web analytics
March 6, 2015 / 15 Adar , 5775
At a Glance
Judaism
Sponsored Post


Home » Judaism » Parsha »

Parshat Toldot

Hertzberg-110113

Later this month we will be commemorating the 150th anniversary of Lincoln’s Gettysburg Address. Despite the passage of time the two-minute speech still resonates with us and remains one of the most effective speeches in history. In just over 270 words Lincoln changed the nature of the Civil War. I have written previously about this aspect of the speech. In this column I would like to focus on a different leadership lesson from the events surrounding the Gettysburg Address, namely, never underestimating the potential of even the smallest opportunity.

As is relatively well known, Lincoln was not the main speaker that November day. Edward Everett was scheduled to deliver the main oration. In fact, Lincoln might have been invited as an afterthought since the cemetery dedication was primarily a state and not a federal affair. Lincoln’s invitation was issued on November 2, 1863, with the dedication scheduled for less than three weeks away. David Wills, who oversaw the project, sent Lincoln the following late invitation. (Note the restrictions placed on Lincoln.)

After relating in his opening paragraph the need for the cemetery Wills writes: “These grounds will be consecrated by appropriate ceremonies, on Thursday, the 19th instant. Hon Edward Everett will deliver the oration. I am authorized by the governors of the different states to invite you to be present, and participate in these ceremonies, which will doubtless be very imposing and solemnly impressive.”

In the third paragraph Wills formally requests Lincoln to speak. “It is the desire that, after the Oration, you, as Chief Executive of the Nation, formally set apart these grounds to their Sacred (sic) use by a few appropriate remarks [italics added].”

There are historians who maintain that the event’s organizers expected Lincoln to decline the invitation due to his busy schedule. But Lincoln saw an opportunity – an opportunity to deliver a game-changing speech. Whereas other people might have taken umbrage by the timing and tone of the invitation, Lincoln kept his eye on the prize. What’s more, Lincoln kept within his prescribed parameters. Once Lincoln began speaking he could have spoken at length. We can hardly imagine people asking the president to stop in the middle of a speech. Yet Lincoln respected his invitation. As history demonstrates, he certainly limited his speech to a “few appropriate remarks.”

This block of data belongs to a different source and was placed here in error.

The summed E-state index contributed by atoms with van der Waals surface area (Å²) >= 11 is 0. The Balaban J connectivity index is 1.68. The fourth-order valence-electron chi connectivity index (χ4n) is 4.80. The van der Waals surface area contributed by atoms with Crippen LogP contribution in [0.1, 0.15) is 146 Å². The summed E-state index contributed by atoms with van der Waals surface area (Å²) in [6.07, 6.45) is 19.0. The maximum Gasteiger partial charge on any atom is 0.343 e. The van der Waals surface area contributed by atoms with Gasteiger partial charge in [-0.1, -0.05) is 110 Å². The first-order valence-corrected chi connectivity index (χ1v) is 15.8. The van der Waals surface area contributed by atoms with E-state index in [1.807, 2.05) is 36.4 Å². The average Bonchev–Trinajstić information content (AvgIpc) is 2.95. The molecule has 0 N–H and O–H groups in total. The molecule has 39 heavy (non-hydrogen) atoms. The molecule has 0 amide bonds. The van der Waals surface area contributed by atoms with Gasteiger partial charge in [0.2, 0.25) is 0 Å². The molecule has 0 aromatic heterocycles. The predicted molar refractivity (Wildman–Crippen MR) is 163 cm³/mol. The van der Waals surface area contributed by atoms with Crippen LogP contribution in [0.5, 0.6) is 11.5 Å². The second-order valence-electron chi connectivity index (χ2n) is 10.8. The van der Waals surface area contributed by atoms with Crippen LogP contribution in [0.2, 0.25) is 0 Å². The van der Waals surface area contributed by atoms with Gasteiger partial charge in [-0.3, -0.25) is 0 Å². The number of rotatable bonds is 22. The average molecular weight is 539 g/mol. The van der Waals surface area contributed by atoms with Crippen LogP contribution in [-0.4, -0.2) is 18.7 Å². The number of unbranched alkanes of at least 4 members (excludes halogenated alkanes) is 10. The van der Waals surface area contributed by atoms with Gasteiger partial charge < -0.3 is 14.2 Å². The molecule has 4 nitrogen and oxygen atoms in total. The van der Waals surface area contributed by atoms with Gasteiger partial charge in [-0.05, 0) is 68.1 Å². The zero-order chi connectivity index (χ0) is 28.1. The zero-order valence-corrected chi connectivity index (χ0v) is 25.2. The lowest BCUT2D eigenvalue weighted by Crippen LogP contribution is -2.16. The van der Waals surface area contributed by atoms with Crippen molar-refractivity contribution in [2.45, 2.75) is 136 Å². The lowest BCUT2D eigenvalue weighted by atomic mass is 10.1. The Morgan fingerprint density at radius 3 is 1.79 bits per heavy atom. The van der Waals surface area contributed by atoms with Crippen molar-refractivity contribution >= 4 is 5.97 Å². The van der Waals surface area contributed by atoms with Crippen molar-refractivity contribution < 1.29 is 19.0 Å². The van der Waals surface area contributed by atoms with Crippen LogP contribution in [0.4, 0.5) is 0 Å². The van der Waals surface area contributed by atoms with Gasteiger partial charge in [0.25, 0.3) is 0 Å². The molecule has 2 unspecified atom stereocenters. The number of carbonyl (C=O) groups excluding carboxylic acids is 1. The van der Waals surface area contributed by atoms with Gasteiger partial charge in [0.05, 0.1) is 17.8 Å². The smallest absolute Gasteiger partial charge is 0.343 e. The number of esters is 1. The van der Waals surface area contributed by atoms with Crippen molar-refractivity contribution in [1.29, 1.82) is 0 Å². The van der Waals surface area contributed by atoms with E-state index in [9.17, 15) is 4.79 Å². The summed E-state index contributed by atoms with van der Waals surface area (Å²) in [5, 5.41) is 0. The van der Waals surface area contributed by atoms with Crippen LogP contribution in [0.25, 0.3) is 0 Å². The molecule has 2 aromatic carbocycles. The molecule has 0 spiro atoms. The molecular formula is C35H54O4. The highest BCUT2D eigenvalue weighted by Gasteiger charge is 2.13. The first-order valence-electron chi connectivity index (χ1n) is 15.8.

Leaders must always be on the lookout for opportunities, no matter how small and insignificant they appear. The Torah at the beginning of this week’s parsha teaches us this lesson very clearly. Upon returning from a hard day of hunting and killing, Esav describes to his brother Yaakov his absolute and total exhaustion. To further aggravate his state of mind, Esav is also famished (perhaps an indication of a less than stellar day at the office). At the time of Esav’s arrival Yaakov was cooking a lentil stew. Seeing this, Esav demands that Yaakov pour him some of his red food (25:30).

Yaakov, who up to this point was focused on cooking (according to Rashi the food was for Yitzchak who was in mourning for Avraham), senses an opportunity. Unlike Esav, Yaakov valued both the responsibilities and privileges of the first-born’s birthright. It was Yaakov’s dream to acquire these rights so that he could serve Hashem in the highest capacity possible. But throughout his life, he had to bide his time. Now, suddenly the moment of truth presented itself. According to Seforno, Yaakov picked up on the fact that Esav could not even identify the food item he was cooking. Instead of referring to it by its name he simply called it by its color. Yaakov realized that Esav’s major flaw was that he was addicted to his work. Seizing the moment, in true carpe diem fashion, Yaakov explained to Esav that if he is so absorbed with his hunting that he can’t even recognize simple food, he would never be able to properly learn and pay attention to all the details involved in serving Hashem. He proposed that Esav sell him his birthright in exchange for food. Esav, realizing that Yaakov had a point gladly agrees. To solidify the deal, Yaakov has Esav take an oath.